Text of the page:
CLEMSON — David Vela, newly named deputy director exercising the authority of the director of the National Park Service, will discuss how he plans to lead the park service into its second century at the 2019 George B. Hartzog Jr. Lecture this week in Clemson. The lecture will be at 2 p.m. Tuesday in the Brooks Center for the Performing Arts at Clemson University. The lecture is free and open to the public.
The Clemson University Institute for Parks presents the annual lecture and an accompanying awards program to showcase leading figures in the field of conservation. The lecture and awards program are named for George B. Hartzog Jr., the seventh director of the National Park Service.
Vela’s lecture will focus on developing a park service that focuses on people by sharing more inclusive stories from parks and telling the stories that haven’t been told about those who helped create our nation, engaging the next generation of the National Park Service workforce, and reaching a broader, more diverse American population, both as employees and visitors.
The National Park Service balances the conservation of the nation’s natural and cultural resources while also providing for their access and enjoyment. Vela leads an agency with more than 20,000 employees and a nearly $3 billion budget. The National Park Service is comprised of 419 national parks, which attract more than 300 million visitors every year and generate more than $30 billion in economic benefits across the nation.
Vela’s 29-year career has included experiences in both park and administrative leadership roles, having served as superintendent of Grand Teton National Park and the John D. Rockefeller Jr. Memorial Parkway after working as associate director for Workforce, Relevancy and Inclusion in the Washington headquarters. He has received numerous awards for leadership and performance excellence over his career.
Bob Powell, director of Clemson’s institute for parks, says that Vela’s lecture continues a longstanding tradition.
“The Hartzog Lecture Series has made Clemson a destination for park professionals and conservationists from across the country to share ideas and explore topics that are critical to the future of parks,” Powell said. “Every director who has served after George B. Harzog Jr. has given a Hartzog lecture, and we’re excited to see David Vela keep the tradition going.”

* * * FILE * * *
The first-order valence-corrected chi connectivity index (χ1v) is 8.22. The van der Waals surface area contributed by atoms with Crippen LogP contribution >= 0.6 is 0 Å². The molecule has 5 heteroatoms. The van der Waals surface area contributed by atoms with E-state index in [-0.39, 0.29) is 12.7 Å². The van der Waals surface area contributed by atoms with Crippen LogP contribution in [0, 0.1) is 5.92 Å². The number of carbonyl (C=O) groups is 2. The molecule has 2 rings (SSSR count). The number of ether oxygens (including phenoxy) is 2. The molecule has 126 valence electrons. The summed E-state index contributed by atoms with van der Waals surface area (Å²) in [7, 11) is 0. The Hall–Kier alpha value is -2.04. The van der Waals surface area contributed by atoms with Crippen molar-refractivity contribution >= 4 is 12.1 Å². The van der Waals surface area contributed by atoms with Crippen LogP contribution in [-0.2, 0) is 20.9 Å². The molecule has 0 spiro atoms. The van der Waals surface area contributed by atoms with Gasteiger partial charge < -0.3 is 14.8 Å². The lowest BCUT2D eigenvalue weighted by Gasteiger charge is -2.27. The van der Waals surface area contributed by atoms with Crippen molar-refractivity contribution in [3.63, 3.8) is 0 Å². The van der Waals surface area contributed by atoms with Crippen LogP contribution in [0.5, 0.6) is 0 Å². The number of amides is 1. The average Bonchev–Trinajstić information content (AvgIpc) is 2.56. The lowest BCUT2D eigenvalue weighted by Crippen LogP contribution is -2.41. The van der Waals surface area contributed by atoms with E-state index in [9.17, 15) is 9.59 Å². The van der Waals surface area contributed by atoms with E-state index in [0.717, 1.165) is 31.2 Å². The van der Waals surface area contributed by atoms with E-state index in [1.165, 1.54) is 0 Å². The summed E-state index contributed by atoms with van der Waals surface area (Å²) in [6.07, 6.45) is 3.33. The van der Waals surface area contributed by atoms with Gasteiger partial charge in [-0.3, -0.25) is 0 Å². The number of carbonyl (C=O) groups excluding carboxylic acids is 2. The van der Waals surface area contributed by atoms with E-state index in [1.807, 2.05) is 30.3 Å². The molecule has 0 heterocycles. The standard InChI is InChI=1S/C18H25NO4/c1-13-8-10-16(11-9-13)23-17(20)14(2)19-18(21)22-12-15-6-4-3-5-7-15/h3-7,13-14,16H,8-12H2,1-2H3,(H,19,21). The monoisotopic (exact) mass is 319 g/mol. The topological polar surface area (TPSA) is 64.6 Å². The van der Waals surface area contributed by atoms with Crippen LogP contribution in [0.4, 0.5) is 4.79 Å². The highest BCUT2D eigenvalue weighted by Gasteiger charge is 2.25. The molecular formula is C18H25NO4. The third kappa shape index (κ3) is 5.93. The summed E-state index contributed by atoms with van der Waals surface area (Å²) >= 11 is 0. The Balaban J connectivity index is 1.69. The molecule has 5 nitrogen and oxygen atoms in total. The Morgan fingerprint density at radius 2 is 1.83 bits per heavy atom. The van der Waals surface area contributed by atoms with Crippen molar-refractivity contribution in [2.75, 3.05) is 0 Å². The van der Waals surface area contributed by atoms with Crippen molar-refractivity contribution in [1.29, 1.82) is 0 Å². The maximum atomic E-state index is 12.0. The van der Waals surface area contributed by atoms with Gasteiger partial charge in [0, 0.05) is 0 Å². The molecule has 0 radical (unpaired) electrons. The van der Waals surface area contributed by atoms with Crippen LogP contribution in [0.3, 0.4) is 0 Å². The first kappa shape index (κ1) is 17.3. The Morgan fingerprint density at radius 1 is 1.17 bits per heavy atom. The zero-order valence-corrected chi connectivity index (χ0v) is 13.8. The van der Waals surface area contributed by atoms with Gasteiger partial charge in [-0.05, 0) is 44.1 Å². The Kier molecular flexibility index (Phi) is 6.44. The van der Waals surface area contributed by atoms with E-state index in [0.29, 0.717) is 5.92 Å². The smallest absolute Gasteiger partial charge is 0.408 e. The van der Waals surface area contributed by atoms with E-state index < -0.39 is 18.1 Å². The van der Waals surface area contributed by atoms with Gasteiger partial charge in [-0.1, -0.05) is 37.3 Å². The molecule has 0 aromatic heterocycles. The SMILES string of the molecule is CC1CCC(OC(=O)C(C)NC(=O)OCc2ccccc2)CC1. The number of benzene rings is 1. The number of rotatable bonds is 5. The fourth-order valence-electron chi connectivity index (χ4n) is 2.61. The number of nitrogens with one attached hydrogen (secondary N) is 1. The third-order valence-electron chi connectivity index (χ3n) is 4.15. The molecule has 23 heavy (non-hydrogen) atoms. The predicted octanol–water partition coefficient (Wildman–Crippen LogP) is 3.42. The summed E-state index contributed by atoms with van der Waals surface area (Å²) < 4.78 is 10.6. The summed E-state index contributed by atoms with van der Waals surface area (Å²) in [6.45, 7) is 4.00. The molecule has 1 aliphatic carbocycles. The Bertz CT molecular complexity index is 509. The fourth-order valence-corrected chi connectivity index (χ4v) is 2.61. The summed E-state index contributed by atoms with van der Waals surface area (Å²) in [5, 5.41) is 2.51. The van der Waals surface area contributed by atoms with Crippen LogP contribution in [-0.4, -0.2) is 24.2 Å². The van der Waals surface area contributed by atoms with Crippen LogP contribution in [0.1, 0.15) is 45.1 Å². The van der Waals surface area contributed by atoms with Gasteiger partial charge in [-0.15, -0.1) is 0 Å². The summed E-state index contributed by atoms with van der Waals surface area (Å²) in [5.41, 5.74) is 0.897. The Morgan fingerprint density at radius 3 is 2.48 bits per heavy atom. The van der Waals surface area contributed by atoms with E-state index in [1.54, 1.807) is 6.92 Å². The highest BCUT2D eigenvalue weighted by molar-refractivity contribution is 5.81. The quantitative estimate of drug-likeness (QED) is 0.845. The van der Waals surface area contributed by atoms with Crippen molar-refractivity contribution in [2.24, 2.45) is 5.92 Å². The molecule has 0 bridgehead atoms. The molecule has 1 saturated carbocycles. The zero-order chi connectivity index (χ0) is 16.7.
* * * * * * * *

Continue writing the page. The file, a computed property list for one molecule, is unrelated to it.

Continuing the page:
Earlier Tuesday, Vela will receive the Walter T. Cox Award, which recognizes sustained leadership and achievement in public service, during the George B. Hartzog Jr. Awards Luncheon. Other park professionals and conservationists who will be recognized and honored include:
- Ryan L. Sharp, assistant professor of park management and conservation at Kansas State University, and Stephen C. Trombulak, Professor Emeritus of biology and biosphere studies at Middlebury College, will receive the Benton H. Box Award, which recognizes a leader who works to preserve the natural environment and an educator who inspires in students the quest for knowledge and encourages curriculum innovation.
- Jenn Thomsen, an assistant professor of park, recreation and tourism management at the University of Montana, will receive the Dwight A. Holder Award. This award recognizes outstanding work by doctoral graduates from Clemson’s parks, recreation and tourism management and forestry and environmental conservation departments.
- Carolyn Ward, CEO of the Blue Ridge Parkway Foundation, will receive the William C. Everhart Award, which recognizes sustained achievements that illuminate, provide creative insights and foster an appreciation of our natural and cultural heritage.
- Chris S. Lehnertz, president and CEO of the Golden Gate National Parks Conservancy, will receive the Fran P. Mainella Award for sustained and innovative achievement by a woman in the management of North America’s natural, historic or cultural heritage.
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